Dr. Diandra: Denny Hamlin, Dale Jr. right about altering playoff format
“It needs to have a bigger sample size.” You might expect that from a statistics nerd, but Denny Hamlin said it. He was addressing questions raised by Dale Earnhardt Jr. on the Dale Jr. Download last fall about changing the playoff format.
“I think Dale Jr. covered it perfectly,” Hamlin told NBC Sports’ Dustin Long. “Should one season come down to this three-hour window?”
NASCAR is not like other sports
Under points systems up to 2003, a driver could secure the championship before the season’s final race. NASCAR’s playoff structure eliminates that possibility.
The last 10 races build excitement through multiple elimination rounds and lay the groundwork for more of those elusive “Game 7 moments.”
Just like other sports.
But NASCAR isn’t “just like” other sports.
The first difference is the field of play. Every NFL game is played on basically the same field. The difference between artificial and natural turf is minuscule compared to the difference between Talladega and Bristol.
Even if NASCAR rotates the season’s final track, some drivers have an advantage at some tracks. Weather limits the tracks that can host a November race.
Secondly, only two teams compete in other sports’ playoff games. Everyone competes in NASCAR’s playoffs. That lets mistakes or poor sportsmanship affect the outcome.
Forcing NASCAR into the mold established by other sports misses a chance to highlight racing’s differences.
Leverage NASCAR’s uniqueness to change the playoff format
When teams compete in twos, the number of teams in each playoff round is limited to powers of two: two, four, 8, 16, 32, 64. The graphic below shows NASCAR’s current playoff structure.
Because NASCAR is different, it can have as many teams and rounds of playoffs as it wants.
Hamlin (and others) propose ending the season with a round instead of a race. The next graphic shows one possibility for changing the playoff format.
There are three rounds instead of four, and different numbers of races before eliminations.
There are many possibilities, but I chose a system with 14 drivers. Since 2017, when the playoffs started in their current form:
Only one of the six drivers entering the playoffs at 16th finished better than 11th. Kevin Harvick is the exception, finishing fifth in 2021.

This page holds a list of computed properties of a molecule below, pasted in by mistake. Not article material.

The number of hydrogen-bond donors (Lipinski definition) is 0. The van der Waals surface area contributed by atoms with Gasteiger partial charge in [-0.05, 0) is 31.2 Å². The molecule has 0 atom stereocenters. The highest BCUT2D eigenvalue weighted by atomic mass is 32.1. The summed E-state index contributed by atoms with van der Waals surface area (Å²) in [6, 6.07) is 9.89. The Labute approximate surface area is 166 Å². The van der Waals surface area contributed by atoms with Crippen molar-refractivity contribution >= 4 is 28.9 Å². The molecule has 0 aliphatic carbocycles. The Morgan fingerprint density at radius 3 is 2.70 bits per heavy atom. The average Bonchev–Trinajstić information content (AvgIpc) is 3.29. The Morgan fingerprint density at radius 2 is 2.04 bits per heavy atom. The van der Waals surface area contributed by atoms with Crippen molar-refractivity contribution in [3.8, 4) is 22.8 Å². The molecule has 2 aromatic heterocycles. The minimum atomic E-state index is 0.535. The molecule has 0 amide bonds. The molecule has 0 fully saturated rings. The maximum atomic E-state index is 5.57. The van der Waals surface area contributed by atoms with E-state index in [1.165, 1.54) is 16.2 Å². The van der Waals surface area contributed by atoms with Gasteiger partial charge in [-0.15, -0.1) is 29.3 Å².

No driver entering the playoffs in 15th finished the season better than seventh.
The number of drivers could be cut even more.
Of the six drivers entering the playoffs as 14th seeds, none finished better than fifth.
The highest-ranked driver entering the playoffs to make it into the Championship Four was Christopher Bell, who came into the 2022 playoffs ranked 10th.
Cutting the number of drivers in the playoffs is unlikely to impact the championship contenders.
I have only two races before the first cut because drivers making the playoffs with a single superspeedway, road course or dirt win rarely last very long before being eliminated. Darlington and Kansas are perfect tracks for this purpose.
I’d also require drivers to win two races before becoming eligible for an automatic playoff berth instead of the current one race.
Five superspeedway-style races, five road courses, and one dirt race made up 42.3% of the 2022 regular season schedule. Winning a single race doesn’t prove a driver is championship-contender material.
I’d fill the remainder of the slots with the drivers with the most points, regardless of wins.
Game 7 moments?
I have six drivers competing in the final four races. More drivers mean less chance of one driver running away with the championship. Make Talladega the first or second just to liven things up. Put Talladega too late in a round and the drivers will spend most of the race protecting their cars for the end rather than racing.
Only once since 1990 has one driver won the first three of the last four races. In 2007, Jimmie Johnson did one better: he won the first four of the season’s last five races.
One driver won the first two of the last three races three times since 1990.
Tony Stewart (1999)
Davey Allison (1991)
Although the possibility of missing a “Game 7 moment” remains, it’s small.
Don’t underestimate the fans
One argument often made against changing the playoff format (or any other type of change) is that it would “require too much math” or “confuse the fans.”
NASCAR does an excellent job of disseminating information, especially statistics. NASCAR’s broadcast partners employ their own specialists, who not only do the math, but also explain it in the clearest possible ways.
And if my modification of the playoffs is too complex, let’s talk about the arcane Daytona 500 qualifying process or recent All-Star Race rules.
Hamlin was a little reticent to speak out on the issue of changing the playoffs because changes would likely benefit him.
But I don’t have a dog in this race, and I think he’s right.
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Dr. Diandra: Denny Hamlin, Dale Jr. right about altering playoff format originally appeared on NBCSports.com